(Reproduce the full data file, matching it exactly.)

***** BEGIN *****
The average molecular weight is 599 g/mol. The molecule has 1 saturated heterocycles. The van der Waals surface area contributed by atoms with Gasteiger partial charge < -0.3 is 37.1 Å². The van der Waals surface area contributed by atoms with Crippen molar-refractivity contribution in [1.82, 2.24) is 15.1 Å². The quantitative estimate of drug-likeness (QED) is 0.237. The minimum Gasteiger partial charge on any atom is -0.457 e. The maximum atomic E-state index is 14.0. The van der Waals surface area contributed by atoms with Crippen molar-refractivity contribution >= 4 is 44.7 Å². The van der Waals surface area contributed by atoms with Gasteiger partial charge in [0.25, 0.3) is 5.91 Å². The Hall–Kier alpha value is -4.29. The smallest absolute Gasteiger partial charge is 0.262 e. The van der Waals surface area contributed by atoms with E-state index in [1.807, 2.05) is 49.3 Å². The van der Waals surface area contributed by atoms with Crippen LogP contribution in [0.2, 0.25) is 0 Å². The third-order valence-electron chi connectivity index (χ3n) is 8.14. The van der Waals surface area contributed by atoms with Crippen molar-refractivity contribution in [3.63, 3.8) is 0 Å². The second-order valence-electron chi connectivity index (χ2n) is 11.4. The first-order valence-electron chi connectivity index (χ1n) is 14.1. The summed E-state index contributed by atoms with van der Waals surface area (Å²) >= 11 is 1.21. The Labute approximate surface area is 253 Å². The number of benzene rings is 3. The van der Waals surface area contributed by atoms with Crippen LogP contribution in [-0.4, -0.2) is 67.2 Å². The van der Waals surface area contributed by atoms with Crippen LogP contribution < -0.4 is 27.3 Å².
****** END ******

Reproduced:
The average molecular weight is 599 g/mol. The molecule has 1 saturated heterocycles. The van der Waals surface area contributed by atoms with Gasteiger partial charge < -0.3 is 37.1 Å². The van der Waals surface area contributed by atoms with Crippen molar-refractivity contribution in [1.82, 2.24) is 15.1 Å². The quantitative estimate of drug-likeness (QED) is 0.237. The minimum Gasteiger partial charge on any atom is -0.457 e. The maximum atomic E-state index is 14.0. The van der Waals surface area contributed by atoms with Crippen molar-refractivity contribution >= 4 is 44.7 Å². The van der Waals surface area contributed by atoms with Gasteiger partial charge in [0.25, 0.3) is 5.91 Å². The Hall–Kier alpha value is -4.29. The smallest absolute Gasteiger partial charge is 0.262 e. The van der Waals surface area contributed by atoms with E-state index in [1.807, 2.05) is 49.3 Å². The van der Waals surface area contributed by atoms with Crippen LogP contribution in [0.2, 0.25) is 0 Å². The third-order valence-electron chi connectivity index (χ3n) is 8.14. The van der Waals surface area contributed by atoms with Crippen molar-refractivity contribution in [3.63, 3.8) is 0 Å². The second-order valence-electron chi connectivity index (χ2n) is 11.4. The first-order valence-electron chi connectivity index (χ1n) is 14.1. The summed E-state index contributed by atoms with van der Waals surface area (Å²) >= 11 is 1.21. The Labute approximate surface area is 253 Å². The number of benzene rings is 3. The van der Waals surface area contributed by atoms with Crippen LogP contribution in [-0.4, -0.2) is 67.2 Å². The van der Waals surface area contributed by atoms with Crippen LogP contribution < -0.4 is 27.3 Å².